Despite dominating the PC market with its Windows operating system and Office products, Microsoft has been unable to gain a foothold in the smartphone sector. Its Windows 7 operating system only featured on 5.6 percent of the smartphones used by US subscribers over the age of 13 (compared to 44.8 percent for Google and 27.4 percent with Apple) in the three months to September. With around 117 million smartphone units sold across the world in the last quarter alone, the market is lucrative for companies that grab consumer sales. As well for Microsoft, the rise of tablets such as the iPad and Android-powered devices has similarly left the company out in the cold.
But could all that be about to change? Microsoft certainly hopes so, and its recently-launched Windows Phone 7 is its latest attempt to crack the smartphone market. According to Microsoft, Windows Phone 7 is the most user-friendly handheld it has produced to date. The new OS will be available on nine phones, with 60 operators in 30 countries.
Andy Lees, head of Microsoft's mobile phone division, described the system as "a new beginning" for the manufacturer. Lees explained that his team managed to create the new operating system and user interface in the space of just 18 months. What will change? According to Lees, the OS will give OEMs (original equipment manufacturer) more choice on features, such as screen resolution. Additionally, he added that the platform will cater for Near Field Communications (NFC) in 2012 and LTE (4G) in years to come.
Microsoft cannot say for certain just how many applications would be available for the Windows Phone 7, according to Lees, who explained that this is largely due to the fact that so many are waiting for approval. If Microsoft does support third-party applications further, a wider scope of entertainment, news and other app offerings will be made available, while also tempting more people to purchase a Windows 7 phone.
Lees did announce, however, that key apps such as Facebook and Twitter have been fast-tracked onto the new operating system, which will come as a relief to many consumers.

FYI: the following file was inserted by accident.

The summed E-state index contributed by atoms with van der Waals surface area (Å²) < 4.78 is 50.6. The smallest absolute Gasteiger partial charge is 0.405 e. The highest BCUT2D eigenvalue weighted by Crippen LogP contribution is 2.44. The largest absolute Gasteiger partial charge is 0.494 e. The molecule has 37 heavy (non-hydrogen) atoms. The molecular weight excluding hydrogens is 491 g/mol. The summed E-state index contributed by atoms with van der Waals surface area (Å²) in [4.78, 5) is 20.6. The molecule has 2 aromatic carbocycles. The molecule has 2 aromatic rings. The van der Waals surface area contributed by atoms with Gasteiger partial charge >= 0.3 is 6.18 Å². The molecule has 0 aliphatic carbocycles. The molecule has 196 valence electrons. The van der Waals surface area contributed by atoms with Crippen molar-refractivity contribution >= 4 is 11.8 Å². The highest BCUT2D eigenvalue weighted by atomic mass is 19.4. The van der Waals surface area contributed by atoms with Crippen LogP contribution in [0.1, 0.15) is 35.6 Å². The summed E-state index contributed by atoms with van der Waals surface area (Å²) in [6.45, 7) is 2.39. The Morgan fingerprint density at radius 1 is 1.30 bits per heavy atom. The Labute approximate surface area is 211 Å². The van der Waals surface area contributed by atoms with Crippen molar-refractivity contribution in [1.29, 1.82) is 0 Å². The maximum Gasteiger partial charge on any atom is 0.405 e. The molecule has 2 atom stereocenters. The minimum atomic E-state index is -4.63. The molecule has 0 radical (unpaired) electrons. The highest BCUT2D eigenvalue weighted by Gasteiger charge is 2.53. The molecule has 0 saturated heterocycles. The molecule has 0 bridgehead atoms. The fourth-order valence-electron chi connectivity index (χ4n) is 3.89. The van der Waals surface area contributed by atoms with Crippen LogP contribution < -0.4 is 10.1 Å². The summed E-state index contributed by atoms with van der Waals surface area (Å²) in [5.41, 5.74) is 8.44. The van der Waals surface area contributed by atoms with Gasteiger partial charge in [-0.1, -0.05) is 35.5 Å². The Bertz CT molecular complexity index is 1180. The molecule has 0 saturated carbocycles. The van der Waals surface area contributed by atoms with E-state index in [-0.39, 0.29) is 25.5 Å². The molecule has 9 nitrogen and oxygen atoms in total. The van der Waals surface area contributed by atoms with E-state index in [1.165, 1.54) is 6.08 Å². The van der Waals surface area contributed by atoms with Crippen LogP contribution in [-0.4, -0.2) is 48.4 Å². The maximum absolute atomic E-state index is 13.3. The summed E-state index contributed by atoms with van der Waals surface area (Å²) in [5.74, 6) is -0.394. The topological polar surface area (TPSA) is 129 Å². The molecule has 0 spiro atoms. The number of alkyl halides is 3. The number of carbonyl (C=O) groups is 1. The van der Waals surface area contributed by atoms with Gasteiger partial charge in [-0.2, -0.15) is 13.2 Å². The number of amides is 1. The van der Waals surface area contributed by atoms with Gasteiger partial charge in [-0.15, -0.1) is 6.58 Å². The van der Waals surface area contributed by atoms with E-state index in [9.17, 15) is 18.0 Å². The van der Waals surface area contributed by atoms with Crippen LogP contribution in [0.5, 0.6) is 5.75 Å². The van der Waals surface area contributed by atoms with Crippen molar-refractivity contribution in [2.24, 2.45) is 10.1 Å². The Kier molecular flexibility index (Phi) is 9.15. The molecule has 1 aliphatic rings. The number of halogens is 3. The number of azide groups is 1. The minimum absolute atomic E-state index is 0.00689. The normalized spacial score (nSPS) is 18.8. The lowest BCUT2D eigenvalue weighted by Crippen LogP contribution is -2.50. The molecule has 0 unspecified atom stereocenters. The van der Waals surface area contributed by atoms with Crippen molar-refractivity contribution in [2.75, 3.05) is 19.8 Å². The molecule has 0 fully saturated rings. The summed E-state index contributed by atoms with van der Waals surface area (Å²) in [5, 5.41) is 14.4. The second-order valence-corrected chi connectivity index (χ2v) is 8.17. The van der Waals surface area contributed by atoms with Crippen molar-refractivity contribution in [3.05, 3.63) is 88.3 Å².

Tony Cripps, who works for technology consultants Ovum, remarked: "There's a huge amount resting on the launch of Windows Phone 7 for Microsoft, its device and operator partners, and for the ecosystem market in general."
"If it fails to claw back market share lost to iPhone and Android, then Windows Phone 7 may well mark the point at which Microsoft turns its back on smartphones forever."
Regardless of whether the new device proves a hit with consumers, Lees has already confirmed that the manufacturer has no immediate plans to launch a Windows Phone 7 tablet computer. Instead, Microsoft plans to extend Windows 7 to existing tablets to ensure that a full computing experience is provided to consumers.
One major recent development has been the announcement that Nokia will be using Windows 7 on its handsets. The Finnish phone manufacturer unveiled a new crop of smartphones towards the end of last month - and with a larger screen than the iPhone, the Lumia 800's launch in November could help Microsoft launch itself as competition for Apple and Google.
There is other good news, too. Already, research firm Strategy Analytics has suggested that Microsoft will double its share of the Western European smartphone market during 2012 to 12.3 per cent. It also expects that sales would be boosted significantly by Microsoft's partnership with Nokia.
It remains to be seen, however, whether Microsoft will be able to truly compete with the likes of Apple and Google's Android platform. However, the technology giant may take hope from research published by analysts Gartner recently, predicting that Windows 7 will be on nearly 20 percent of all smartphones in the world by 2015.
With its domination of the PC market for the best part of a generation, and considering its widespread use on Nokia, Samsung and HTC devices, there is no reason to believe Microsoft and its Windows 7 operating system cannot claw back ground on Apple and Google in the years to come.